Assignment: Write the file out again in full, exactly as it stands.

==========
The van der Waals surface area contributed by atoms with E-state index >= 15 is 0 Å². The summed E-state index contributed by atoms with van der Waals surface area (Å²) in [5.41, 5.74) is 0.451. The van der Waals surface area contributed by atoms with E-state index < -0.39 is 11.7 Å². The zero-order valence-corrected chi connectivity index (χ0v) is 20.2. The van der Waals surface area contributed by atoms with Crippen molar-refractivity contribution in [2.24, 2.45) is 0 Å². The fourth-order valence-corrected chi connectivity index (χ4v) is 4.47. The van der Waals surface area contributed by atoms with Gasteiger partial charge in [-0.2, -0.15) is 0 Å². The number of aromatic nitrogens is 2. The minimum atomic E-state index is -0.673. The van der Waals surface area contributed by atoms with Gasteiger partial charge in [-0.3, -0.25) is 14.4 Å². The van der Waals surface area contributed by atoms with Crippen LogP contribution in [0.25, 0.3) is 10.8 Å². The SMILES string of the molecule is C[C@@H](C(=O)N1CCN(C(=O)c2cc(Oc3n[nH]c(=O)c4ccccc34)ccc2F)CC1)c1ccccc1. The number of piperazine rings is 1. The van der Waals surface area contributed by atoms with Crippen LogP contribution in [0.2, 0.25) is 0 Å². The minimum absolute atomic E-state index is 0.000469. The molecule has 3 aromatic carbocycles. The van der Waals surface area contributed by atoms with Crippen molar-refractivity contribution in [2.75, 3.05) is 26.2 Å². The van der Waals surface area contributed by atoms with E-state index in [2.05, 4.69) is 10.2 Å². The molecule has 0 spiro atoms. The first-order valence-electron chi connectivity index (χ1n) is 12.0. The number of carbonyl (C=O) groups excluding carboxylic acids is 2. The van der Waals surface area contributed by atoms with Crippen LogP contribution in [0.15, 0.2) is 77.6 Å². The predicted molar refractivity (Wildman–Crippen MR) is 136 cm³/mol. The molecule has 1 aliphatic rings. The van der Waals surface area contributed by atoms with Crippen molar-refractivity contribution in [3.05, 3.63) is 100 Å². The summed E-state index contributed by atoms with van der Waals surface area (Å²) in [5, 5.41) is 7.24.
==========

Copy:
The van der Waals surface area contributed by atoms with E-state index >= 15 is 0 Å². The summed E-state index contributed by atoms with van der Waals surface area (Å²) in [5.41, 5.74) is 0.451. The van der Waals surface area contributed by atoms with E-state index < -0.39 is 11.7 Å². The zero-order valence-corrected chi connectivity index (χ0v) is 20.2. The van der Waals surface area contributed by atoms with Crippen molar-refractivity contribution in [2.24, 2.45) is 0 Å². The fourth-order valence-corrected chi connectivity index (χ4v) is 4.47. The van der Waals surface area contributed by atoms with Gasteiger partial charge in [-0.2, -0.15) is 0 Å². The number of aromatic nitrogens is 2. The minimum atomic E-state index is -0.673. The van der Waals surface area contributed by atoms with Gasteiger partial charge in [-0.3, -0.25) is 14.4 Å². The van der Waals surface area contributed by atoms with Crippen LogP contribution in [0.25, 0.3) is 10.8 Å². The SMILES string of the molecule is C[C@@H](C(=O)N1CCN(C(=O)c2cc(Oc3n[nH]c(=O)c4ccccc34)ccc2F)CC1)c1ccccc1. The number of piperazine rings is 1. The van der Waals surface area contributed by atoms with Crippen LogP contribution in [0.2, 0.25) is 0 Å². The minimum absolute atomic E-state index is 0.000469. The molecule has 3 aromatic carbocycles. The van der Waals surface area contributed by atoms with Crippen molar-refractivity contribution in [2.75, 3.05) is 26.2 Å². The van der Waals surface area contributed by atoms with E-state index in [2.05, 4.69) is 10.2 Å². The molecule has 0 spiro atoms. The first-order valence-electron chi connectivity index (χ1n) is 12.0. The number of carbonyl (C=O) groups excluding carboxylic acids is 2. The van der Waals surface area contributed by atoms with Crippen LogP contribution in [0.15, 0.2) is 77.6 Å². The predicted molar refractivity (Wildman–Crippen MR) is 136 cm³/mol. The molecule has 1 aliphatic rings. The van der Waals surface area contributed by atoms with Crippen molar-refractivity contribution in [3.05, 3.63) is 100 Å². The summed E-state index contributed by atoms with van der Waals surface area (Å²) in [5, 5.41) is 7.24.